Skip to content
All news
  • All news
  • About whales & dolphins
  • Corporates
  • Create healthy seas
  • End captivity
  • Green Whale
  • Prevent bycatch
  • Prevent deaths in nets
  • Science
  • Stop whaling
  • Stranding
Majestic fin whales

Icelandic whalers kill first fin whales in four years

As feared, whale hunters in Iceland have slaughtered at least two fin whales, the first...
hvalur-8-whaling-vessel

Majority of Icelandic people think whaling harms their country’s reputation

A survey of Icelandic people has confirmed that the majority believe whaling damages Iceland's reputation. ...
A magnificent sei whale © Christopher Swann

Japan Begins Commercial Whaling Season

Sei whale © Christopher Swann Japanese whalers have left port to begin this year's annual...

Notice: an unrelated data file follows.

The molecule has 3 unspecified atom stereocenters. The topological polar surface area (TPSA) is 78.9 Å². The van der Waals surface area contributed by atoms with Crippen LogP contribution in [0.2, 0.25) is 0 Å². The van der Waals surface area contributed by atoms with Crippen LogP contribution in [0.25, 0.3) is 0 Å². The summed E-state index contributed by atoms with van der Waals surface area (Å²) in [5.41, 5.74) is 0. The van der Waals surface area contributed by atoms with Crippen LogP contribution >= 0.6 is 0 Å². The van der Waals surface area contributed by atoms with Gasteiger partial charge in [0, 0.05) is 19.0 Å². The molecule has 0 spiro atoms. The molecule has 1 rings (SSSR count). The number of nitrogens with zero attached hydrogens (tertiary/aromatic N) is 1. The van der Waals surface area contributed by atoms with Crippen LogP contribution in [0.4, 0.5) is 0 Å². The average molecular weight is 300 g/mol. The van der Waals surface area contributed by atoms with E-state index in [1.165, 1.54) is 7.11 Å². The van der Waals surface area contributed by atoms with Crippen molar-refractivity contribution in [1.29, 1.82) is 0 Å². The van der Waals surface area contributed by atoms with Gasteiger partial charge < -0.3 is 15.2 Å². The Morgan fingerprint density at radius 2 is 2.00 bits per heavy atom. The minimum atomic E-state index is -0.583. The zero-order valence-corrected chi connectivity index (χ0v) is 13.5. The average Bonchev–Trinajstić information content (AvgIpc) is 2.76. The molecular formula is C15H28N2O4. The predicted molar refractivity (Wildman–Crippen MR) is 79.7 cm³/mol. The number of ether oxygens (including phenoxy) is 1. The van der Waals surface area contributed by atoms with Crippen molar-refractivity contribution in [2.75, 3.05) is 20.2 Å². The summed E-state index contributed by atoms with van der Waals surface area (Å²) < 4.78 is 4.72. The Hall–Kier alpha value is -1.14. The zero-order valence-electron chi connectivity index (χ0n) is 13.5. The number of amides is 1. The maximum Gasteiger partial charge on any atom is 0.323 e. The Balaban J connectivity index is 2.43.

Pumps and conveyor belts. How could more whales help save us?

University of Alaska Fairbanks Master's student, Dana Bloch, retrieves a CTD that is used to...

Whaling commission voices grave concern over Maui’s dolphin future

Scientists from the International Whaling Commission have voiced their “grave concern” for the endangered Maui’s dolphin, a sub-species of the New Zealand dolphin.

Estimates for the number of remaing dolphins range from 43 to 69 with one researcher, Dr. Liz Slooten, predicting there could be just a few individuals left within a couple of decades. The Commission, which recently met in San Diego, has recommended that the protected area for the dolphins should be expanded and set net fishing and trawling both banned within the dolphin’s habitat.

The Commission also has continuing concerns over the future of the vaquita, a porpoise found only in Mexico. There may be as few as 100 left and it is hoped a recently-introduced ban on gill nets will be strengthened and enforced as part of efforts to save the species.